On Monday, May 28, 2018, at the last plenary session of the first half of this year, an amendment to the minimum wage bill was passed by the National Assembly. The bill calls for bonuses and welfare benefits of a certain size to be regarded as wages in determining violations of minimum wage which would be subject to criminal penalty. The expected enforcement date of the amended law is January 1, 2019.

1.Changes to Minimum Wage Calculation

Under the current Minimum Wage Act, bonuses paid at more than one month intervals and welfare benefits are not considered as wages in determining violations of the minimum wage. However, the new bill will take into account portions of regularly paid bonuses (“Bonuses”) and welfare benefits, such as subsidies for transportation, meals, lodging, etc. (“Welfare Benefits”) exceeding certain thresholds as wages in determining violations of the minimum wage.

Specifically, Bonuses up to 25% and Welfare Benefits of up to 7% of the minimum wage for the respective year will be excluded from the wage calculation while Bonuses exceeding 25% and Welfare Benefits surpassing 7% will be included. These percentages will be progressively lowered every year until 2024 when all such regularly paid Bonuses and Welfare Benefits will be included in the wage calculation.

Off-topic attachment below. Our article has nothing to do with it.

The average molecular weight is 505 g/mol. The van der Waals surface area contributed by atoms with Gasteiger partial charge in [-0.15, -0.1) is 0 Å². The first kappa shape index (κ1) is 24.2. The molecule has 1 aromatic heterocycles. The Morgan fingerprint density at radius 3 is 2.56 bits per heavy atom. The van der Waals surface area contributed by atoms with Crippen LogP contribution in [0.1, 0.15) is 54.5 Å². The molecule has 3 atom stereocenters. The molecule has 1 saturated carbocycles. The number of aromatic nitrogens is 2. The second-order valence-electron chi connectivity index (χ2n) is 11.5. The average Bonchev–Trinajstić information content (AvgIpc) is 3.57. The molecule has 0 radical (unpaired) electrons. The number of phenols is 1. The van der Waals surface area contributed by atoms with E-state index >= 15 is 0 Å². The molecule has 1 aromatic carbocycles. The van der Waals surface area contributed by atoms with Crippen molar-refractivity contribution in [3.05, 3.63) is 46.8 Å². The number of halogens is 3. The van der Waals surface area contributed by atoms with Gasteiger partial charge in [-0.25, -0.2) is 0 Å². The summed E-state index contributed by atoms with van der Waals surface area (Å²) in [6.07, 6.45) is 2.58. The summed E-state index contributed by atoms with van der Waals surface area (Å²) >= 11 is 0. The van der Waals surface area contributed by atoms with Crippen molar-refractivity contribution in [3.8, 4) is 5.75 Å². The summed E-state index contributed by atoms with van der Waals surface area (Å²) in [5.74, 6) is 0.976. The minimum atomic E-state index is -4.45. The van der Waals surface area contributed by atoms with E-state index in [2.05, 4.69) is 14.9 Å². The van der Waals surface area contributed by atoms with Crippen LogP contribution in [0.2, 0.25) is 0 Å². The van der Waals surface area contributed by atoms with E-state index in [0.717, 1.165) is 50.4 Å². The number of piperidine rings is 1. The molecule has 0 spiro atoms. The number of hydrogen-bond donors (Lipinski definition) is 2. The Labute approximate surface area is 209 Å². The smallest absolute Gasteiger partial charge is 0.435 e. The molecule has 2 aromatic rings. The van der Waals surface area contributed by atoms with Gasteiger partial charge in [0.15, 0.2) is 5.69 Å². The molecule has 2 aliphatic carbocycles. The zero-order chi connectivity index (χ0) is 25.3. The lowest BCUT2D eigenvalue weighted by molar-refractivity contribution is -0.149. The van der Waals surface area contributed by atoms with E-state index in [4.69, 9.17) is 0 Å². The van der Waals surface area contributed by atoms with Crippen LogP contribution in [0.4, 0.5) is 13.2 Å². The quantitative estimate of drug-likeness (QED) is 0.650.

Exclusion Rates








Welfare Benefits







2.Procedures for Changing Payment Cycles of Wages, Bonuses, Etc.

According to the new bill, if an employer intends to amend its rules of employment so that wages previously paid out in intervals of more than one month are now paid out once per month to ensure that such wages are incorporated into the wage calculation in determining violations of the minimum wage, only consultation (rather than consent) with the employee representative would be required. There has long been dispute as to whether consultation or consent was required, but the new bill has finally resolved this issue.

3.Looking Forward

However, despite such changes, Welfare Benefits to be regarded as wages in determining violations of the minimum wage have not been clearly defined. Subsidies for transportation, meals, lodging have been provided as examples, but do not constitute an exhaustive list. Therefore, we expect that the debate over whether to include various subsidies and allowances under the scope of Welfare Benefits will continue.

In summary, based on the foregoing changes, it is necessary for employers to have a complete understanding of the wage structure of their companies and ensure that they are in compliance with the revised Minimum Wage Act.